Ghost Light (2018)

Content by Tony Macklin. Originally published on June 28, 2019 @

Ghost Light flickers and shines.

The film's title comes from the light that theaters kept on all the time to keep the curse of the play Macbeth away. When the curse was active the light went off.

What activates the curse is when one mentions the name "Macbeth" unless it's in the play performed on stage. Beware actors and staff.

Ghost Light is very loosely identified in the horror genre, but people looking for horror will be disappointed. Those looking for atmosphere, characterization, and wisps of humor and charm should be favorably impressed.

Within the first five minutes of most indie movies, one can tell whether a movie offers promise. Ghost Light not only offers promise, it delivers. The light is on.

Ghost Light begins with an English voice intoning about Macbeth, the Shakespearean play written over 400 years ago, and the curse that it burgeoned. Then we see a bus in the distance driving alone on the open road, accompanied by bold string music. [The omnipresent music and sound by composer Ed Grenga almost becomes a character.]

The bus stops after entering the isolated, rural location of the Riverside Lodge & Theater. A touring group of summer stock performers and staff exits the bus. They are delighted when they enter the quaint theater. But there are dilemmas and fears to face. There's pride and hysteria in the future. Is possession horrifying?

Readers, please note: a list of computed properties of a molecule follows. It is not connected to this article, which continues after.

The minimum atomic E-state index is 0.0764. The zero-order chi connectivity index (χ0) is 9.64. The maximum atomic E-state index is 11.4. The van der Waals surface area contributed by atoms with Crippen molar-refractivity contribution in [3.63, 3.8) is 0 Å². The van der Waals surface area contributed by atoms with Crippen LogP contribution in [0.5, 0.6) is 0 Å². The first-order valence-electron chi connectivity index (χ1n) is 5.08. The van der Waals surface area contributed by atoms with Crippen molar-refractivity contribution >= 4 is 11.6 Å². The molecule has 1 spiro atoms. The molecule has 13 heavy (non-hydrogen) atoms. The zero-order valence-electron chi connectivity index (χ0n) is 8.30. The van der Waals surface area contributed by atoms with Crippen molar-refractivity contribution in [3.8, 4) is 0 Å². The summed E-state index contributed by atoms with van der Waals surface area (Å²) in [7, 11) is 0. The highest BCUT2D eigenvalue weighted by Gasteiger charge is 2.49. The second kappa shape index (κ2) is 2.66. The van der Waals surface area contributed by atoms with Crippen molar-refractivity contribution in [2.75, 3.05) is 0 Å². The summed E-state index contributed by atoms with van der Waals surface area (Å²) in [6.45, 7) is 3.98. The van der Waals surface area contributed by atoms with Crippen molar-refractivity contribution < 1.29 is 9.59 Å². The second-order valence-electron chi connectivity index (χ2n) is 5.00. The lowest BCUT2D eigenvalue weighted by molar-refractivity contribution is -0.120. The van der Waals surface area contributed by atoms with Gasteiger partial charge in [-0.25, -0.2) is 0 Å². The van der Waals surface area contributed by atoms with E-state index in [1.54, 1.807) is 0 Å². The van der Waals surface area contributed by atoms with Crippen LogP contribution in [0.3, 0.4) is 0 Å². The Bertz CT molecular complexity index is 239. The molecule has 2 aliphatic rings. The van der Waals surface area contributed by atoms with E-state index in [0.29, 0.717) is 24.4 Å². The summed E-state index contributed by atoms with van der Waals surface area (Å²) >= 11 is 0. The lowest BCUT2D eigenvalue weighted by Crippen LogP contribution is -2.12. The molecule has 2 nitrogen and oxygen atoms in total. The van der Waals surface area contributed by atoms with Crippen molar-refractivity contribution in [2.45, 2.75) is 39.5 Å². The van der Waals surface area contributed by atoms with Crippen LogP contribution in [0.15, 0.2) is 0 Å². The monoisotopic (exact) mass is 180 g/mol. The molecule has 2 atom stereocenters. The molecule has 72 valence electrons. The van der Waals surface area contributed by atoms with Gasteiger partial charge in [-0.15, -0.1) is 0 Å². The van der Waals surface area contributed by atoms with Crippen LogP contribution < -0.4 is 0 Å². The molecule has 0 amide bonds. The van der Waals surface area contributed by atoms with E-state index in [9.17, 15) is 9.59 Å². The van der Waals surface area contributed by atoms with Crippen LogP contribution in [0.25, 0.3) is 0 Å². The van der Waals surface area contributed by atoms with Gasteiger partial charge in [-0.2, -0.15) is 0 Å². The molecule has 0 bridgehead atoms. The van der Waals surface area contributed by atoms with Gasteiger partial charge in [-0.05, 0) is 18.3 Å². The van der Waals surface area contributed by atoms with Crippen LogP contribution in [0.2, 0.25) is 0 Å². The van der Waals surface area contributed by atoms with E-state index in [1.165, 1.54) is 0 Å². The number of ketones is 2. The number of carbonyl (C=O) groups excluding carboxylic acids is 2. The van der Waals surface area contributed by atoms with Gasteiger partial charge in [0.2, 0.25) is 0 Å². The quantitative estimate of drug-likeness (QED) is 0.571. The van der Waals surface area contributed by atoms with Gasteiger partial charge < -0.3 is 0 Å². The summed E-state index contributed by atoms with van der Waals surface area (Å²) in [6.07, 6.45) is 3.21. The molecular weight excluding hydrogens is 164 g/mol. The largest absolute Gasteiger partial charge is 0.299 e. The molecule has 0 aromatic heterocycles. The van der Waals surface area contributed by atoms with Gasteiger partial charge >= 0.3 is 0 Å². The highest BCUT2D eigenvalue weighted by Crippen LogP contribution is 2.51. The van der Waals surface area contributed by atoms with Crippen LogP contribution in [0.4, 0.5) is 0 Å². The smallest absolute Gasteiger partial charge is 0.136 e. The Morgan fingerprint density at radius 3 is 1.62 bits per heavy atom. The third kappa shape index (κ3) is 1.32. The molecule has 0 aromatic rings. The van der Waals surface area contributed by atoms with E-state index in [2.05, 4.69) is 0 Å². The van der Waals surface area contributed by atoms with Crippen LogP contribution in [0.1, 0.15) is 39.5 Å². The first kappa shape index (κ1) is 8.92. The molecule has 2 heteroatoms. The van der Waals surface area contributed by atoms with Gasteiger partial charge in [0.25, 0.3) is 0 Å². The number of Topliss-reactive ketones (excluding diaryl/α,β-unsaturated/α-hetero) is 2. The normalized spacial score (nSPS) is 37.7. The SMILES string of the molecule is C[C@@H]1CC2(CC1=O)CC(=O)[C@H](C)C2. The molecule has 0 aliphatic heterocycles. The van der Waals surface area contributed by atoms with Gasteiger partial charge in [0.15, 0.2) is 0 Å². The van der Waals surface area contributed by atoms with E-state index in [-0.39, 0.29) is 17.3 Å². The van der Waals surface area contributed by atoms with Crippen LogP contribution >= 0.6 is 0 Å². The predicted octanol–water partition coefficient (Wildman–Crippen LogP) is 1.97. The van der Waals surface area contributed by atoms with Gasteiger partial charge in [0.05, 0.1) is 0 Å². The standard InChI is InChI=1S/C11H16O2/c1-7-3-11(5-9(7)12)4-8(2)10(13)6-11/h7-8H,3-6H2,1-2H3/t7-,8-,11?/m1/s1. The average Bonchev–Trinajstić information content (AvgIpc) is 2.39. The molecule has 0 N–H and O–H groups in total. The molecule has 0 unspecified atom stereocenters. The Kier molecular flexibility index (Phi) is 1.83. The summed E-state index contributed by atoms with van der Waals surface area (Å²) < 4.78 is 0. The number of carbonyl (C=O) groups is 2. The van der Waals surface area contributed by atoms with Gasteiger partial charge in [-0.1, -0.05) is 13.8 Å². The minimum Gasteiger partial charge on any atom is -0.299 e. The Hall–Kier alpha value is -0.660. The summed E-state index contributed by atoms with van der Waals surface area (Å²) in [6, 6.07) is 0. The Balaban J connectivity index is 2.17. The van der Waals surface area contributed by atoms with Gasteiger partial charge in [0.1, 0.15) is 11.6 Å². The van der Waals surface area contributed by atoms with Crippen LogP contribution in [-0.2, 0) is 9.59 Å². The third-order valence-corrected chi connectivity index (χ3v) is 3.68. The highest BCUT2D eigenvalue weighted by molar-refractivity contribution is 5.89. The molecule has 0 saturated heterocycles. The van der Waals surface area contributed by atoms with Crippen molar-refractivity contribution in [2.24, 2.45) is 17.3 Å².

The cast is first-rate, especially the recognizable veteran actors. Roger Bart is personable and credible as the director. Carol Kane - the Emmy-winning actress on television's Taxi - is the sometimes addled actress who portrays the Third Witch, and Cary Elwes portrays the pompous leading man, who undergoes transformation.

The couple who mock the curse are played by Tom Riley and Shannyn Sossamon. All the characters are vulnerable, with their identities up for grabs.

The screenplay by John Stimpson and Geoffrey Taylor is clever. [Stimpson also ably directed and edited the movie.]

The screenplay has the characters making allusions to the world of acting that gives the film a resonance. The leading man likes to tell the story of his being called back four times to try out for a role in Top Gun (1986). His unfaithful wife relates that he's been a soap opera star for 17 years, making money. So much for acting.

The character who now plays the Third Witch tells that she once got raves in London playing the First Witch. And an old, white-haired actor says he learned how to fall by listening to the stunt double for Laurence Olivier.

Ghost Light is a heady concoction of whimsy and dread.

It keeps the light aglow and the cauldron simmering.

© 2000-2019 Tony Macklin